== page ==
The label was based in Memphis, and put out lots of country stuff. A lot of it looks silly, but there are a few great cover designs (check out Mack Vickery Live at the Alabama Women's Prison). There are a couple of heavy-hitters that mysteriously ended up in their catalog through some association with Flying Dutchman, including Bernard Purdie, Leon Thomas, and Eddie Cleanhead Vinson. This Apollo 100 record is by a British group who did rock renditions of classical music, which was a genre I tried collecting for a while. The track "Joy" is pretty well known.

Monday, May 10, 2010

Saturday, May 8, 2010

Map City

Hey record collectors! How 'bout a one-way ticket to MAP CITY?

I love this label. It's from an astrology record by Maurice Woodruff, who was among other things the astrological advisor to Peter Sellers. For a while I was trying to collect all the astrology-themed records I could find, but the problem with this idea was that astrology-themed records mostly come in sets of 12. Maybe one day I'll get back to this collection when I have more space for records.

But wow, isn't this a great label? Check out the sort of crystal-shard rainbow deal in the distance. Sort of a combination of a sunset and a rainbow. I don't know what awaits in MAP CITY, but sign me up!

Friday, May 7, 2010

Lightning (1978)

My initial inspiration for this blog was noticing hand-drawn images and hand-colored compositions on labels, both things that are somewhat rare approaches in graphic design today. This label sums up some of the qualities that I love about that approach - a fun, cartoony font with idiosyncrasies (the S in "records" seems to be missing the bottom inner loop,) a weird stippled gradient between the orange and blue, and a cool (as in, elaborate-doodle-on-a-10th-grader's-notebook cool) drawing of a gnarly tree. Plus, check out that lighting!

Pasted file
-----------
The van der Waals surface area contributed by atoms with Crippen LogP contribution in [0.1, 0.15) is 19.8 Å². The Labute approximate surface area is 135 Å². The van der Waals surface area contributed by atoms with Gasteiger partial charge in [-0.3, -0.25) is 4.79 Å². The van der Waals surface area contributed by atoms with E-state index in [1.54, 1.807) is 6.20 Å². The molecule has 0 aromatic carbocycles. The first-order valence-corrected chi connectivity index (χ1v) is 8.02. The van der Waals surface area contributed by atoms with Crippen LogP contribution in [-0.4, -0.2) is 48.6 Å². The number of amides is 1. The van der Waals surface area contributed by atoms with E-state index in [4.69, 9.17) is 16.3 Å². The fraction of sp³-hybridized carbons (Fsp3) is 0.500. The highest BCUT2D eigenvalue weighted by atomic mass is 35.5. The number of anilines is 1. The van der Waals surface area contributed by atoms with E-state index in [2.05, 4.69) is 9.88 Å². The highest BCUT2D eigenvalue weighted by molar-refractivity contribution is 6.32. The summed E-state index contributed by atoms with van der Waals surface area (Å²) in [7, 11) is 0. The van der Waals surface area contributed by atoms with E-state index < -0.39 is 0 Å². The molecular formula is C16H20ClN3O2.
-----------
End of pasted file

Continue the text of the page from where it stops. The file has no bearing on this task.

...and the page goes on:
Thursday, May 6, 2010

Poppy (1970)

The watercolor leaves on here are nicely done, although the text color is hard to read on the vivid background. Poppy put out Townes Van Zandt's records, as well as this fantastic album by the Mandrake Memorial, which has cool MC Escher cover art.

Wednesday, May 5, 2010

Kama Sutra (1970)

This Kama Sutra label looks like packaging for a Barbie doll. I would probably like this label a whole lot more if the color scheme were tweaked away from the pink. Honestly, this Pepto-Bismol shade of pink really must be the hardest color for a designer to work with tastefully in the entire spectrum of visible color. Maybe there are some garish purples and sickly greens that could be as tricky, but I think this one is pretty tough. I do really like the layout with the arc of icons.

This Caldera album is pretty crazy. It's a "moog mass" and features vocoded religious choral singing over moog arrangements, with a British guy reading prayers. Really spooky at times. It's not a totally freaked-out listen, the tracks are short and relatively concise, but the whole thing has got a very distinctive and interesting sound. Highly recommended for anyone interested in weirdo psych/religious stuff.

Tuesday, May 4, 2010

Kama Sutra (1967)

I believe that Buddah Records was started by the same people who ran Kama Sutra, which explains why the multi-arm label icon is so similar. The border here looks like a nice piece of Spin-Art.

Monday, May 3, 2010

Buddah (1969)

The Buddah text and icon along the bottom are one of my favorite label layouts. The trippy background really makes this one. Funny that this is a soul compilation, but is graphically styled like a far-out pysch head trip.

Sunday, May 2, 2010

AIR (1971)

Great clouds and sky on this cheerful label.

This is the soundtrack for a crazy Bette Davis movie where she disguises herself as a hippie and robs banks.

Saturday, May 1, 2010

Hi (1978)

Now here's a nice design. I love seeing labels where the printed artwork plays off the turntable spindle.

A couple of years ago I got on an Al Green kick, and then started looking for any Willie Mitchell albums I could find. Based on the late date, I assumed that this O.V. Wright album would be some disco-funk. Boy was I wrong. This one sounds like disco never happened, crisp Hi records sound. It's remarkable that Mitchell kept up the classic Memphis Sound production for as long as he did. Great record, amazing cover photo too.